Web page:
Kimberly Hamad-Schifferli - From gold, a new way to control blood clotting

Engineers design nanoparticles that can turn the blood-clotting cascade on or off.
Anne Trafton, MIT News Office
July 24, 2013

Using gold nanoparticles, MIT researchers have devised a new way to turn blood clotting on and off. The particles, which are controlled by infrared laser light, could help doctors control blood clotting in patients undergoing surgery, or promote wound healing.

Currently, the only way doctors can manage blood clotting is by administering blood thinners such as heparin. This reduces clotting, but there is no way to counteract the effects of heparin and other blood thinners.

“It’s like you have a light bulb, and you can turn it on with the switch just fine, but you can’t turn it off. You have to wait for it to burn out,” says Kimberly Hamad-Schifferli, a technical staff member at MIT Lincoln Laboratory and senior author of a paper describing the new particles, which can turn blood clotting off and then restore it when necessary.

Lead author of the paper, which is appearing in the July 24 issue of the journal PLoS One, is Helena de Puig, an MIT graduate student in mechanical engineering. Other authors are Anna Cifuentes Rius, a visiting student from Ramon Llull University in Spain, and MIT senior Dorma Flemister.

Blood clotting is produced by a long cascade of protein interactions, culminating in the formation of fibrin, a fibrous protein that seals wounds. Heparin and other blood thinners interfere with this process by targeting several of the reactions that occur during the blood-clotting cascade. A better solution, Hamad-Schifferli says, would be an agent that targets only the last step — the conversion of fibrinogen to fibrin, a reaction mediated by an enzyme called thrombin.

Several years ago, scientists discovered that DNA with a specific sequence inhibits thrombin by blocking the site where it would typically bind fibrinogen. The complementary DNA sequence can shut off the inhibition by binding to the original DNA strand and preventing it from attaching to thrombin.

Hamad-Schifferli and her colleagues had previously demonstrated that gold nanorods can be designed to release drugs or other compounds when activated with infrared light. The size of the nanorod determines the wavelength of light that will activate it, so two rods of different lengths can carry different payloads and be controlled separately.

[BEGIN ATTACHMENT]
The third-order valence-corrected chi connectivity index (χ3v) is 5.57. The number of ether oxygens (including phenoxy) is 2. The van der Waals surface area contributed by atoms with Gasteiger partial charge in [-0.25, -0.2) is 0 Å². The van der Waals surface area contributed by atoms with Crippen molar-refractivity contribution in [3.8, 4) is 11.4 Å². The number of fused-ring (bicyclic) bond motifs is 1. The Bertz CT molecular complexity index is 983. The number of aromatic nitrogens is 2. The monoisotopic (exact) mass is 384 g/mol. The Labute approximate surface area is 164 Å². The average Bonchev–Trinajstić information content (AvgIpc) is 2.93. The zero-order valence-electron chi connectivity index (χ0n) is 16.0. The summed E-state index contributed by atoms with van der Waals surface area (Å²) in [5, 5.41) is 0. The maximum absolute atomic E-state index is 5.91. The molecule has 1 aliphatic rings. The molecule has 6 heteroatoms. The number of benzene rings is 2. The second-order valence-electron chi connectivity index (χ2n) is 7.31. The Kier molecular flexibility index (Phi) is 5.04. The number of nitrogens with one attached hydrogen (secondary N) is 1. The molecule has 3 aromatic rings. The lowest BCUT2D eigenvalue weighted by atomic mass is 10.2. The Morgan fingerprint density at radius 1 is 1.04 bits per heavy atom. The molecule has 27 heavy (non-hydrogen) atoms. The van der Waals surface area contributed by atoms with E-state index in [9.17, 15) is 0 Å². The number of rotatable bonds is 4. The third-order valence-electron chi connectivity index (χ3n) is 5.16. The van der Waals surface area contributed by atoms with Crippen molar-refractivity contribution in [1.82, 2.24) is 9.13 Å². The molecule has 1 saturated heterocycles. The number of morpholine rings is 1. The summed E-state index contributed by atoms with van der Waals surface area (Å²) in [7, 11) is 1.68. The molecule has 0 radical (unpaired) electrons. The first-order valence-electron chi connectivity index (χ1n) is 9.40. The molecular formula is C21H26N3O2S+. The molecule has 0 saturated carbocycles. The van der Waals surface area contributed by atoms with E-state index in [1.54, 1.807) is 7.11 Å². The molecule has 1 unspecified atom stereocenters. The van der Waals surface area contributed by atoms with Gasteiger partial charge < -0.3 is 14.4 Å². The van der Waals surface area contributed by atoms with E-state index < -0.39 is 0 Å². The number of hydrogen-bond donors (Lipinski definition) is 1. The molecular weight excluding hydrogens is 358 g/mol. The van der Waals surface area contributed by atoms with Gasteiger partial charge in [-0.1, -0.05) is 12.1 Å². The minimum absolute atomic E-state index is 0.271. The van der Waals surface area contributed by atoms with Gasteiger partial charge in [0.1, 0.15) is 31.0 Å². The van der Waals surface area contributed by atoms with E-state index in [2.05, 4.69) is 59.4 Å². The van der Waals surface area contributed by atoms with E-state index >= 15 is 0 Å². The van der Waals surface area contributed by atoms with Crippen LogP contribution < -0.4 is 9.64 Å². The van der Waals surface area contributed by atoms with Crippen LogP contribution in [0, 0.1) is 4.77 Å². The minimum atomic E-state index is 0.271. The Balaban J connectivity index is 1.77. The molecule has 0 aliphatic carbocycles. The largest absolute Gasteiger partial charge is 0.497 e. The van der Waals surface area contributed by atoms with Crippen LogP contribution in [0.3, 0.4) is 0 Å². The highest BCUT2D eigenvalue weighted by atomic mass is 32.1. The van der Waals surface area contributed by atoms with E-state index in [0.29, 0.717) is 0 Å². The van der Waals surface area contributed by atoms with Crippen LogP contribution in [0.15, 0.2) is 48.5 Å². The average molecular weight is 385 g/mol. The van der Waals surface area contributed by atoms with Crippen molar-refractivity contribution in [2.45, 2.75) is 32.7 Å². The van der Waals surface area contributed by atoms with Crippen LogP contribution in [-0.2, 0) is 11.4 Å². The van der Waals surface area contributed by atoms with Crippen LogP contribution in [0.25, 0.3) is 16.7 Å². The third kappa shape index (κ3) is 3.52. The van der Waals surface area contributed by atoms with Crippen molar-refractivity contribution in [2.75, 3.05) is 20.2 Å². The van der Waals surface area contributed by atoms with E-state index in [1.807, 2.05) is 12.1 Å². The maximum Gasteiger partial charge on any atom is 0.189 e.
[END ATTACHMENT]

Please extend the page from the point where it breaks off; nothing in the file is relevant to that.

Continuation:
To manipulate the blood-clotting cascade, Hamad-Schifferli decided to load a smaller gold nanorod (35 nanometers long) with the DNA thrombin inhibitor and a larger particle (60 nanometers long) with the complementary DNA strand. At first, they tried to get the DNA to chemically bond to the gold nanoparticles. However, they found they couldn’t load enough DNA onto each particle to make this process effective.

Then, Hamad-Schifferli says, “We realized we could use a bad side effect of nanoparticle biology to our advantage.” That is, the particles tend to attract a halo of proteins that bind to gold, making them sticky. In previous studies, she has shown that this large cloud of proteins can be used to hold a drug payload.

“If you do that, you can get way more drug on the nanorod than you normally would if you had to chemically link them together,” Hamad-Schifferli says. By soaking the nanorods in a solution of human serum protein and the DNA molecules, the researchers were able to attach six times more DNA than through chemical bonding.

When the gold nanorods are exposed to the correct wavelength of infrared light, the electrons within the gold become very excited and generate so much heat that they melt slightly, taking on a more spherical shape and releasing their DNA payload.

The researchers tested the nanoparticles using blood donated to hospitals, and found that the particles successfully turned blood clotting on and off in all of the samples tested.

“It’s really a fascinating idea that you can control blood clotting not just one way but by having two different optical antennae to create two-way control,” says Luke Lee, a professor of bioengineering at the University of California at Berkeley who was not part of the research team. “It’s an innovative and creative way to interface with biological systems.”

For the particles to be practical for use in patients, they would need to be targeted to the site of injury, which the researchers are now working on doing. Once they reached the site, they would need to be within a few millimeters of the skin surface for the infrared light shone on the skin to reach them.

The researchers are also working on modifying the system so the particles can be activated using a continuous wave laser, which is smaller and less powerful than the pulsed femtosecond laser they are currently using.

The research was funded by the National Science Foundation.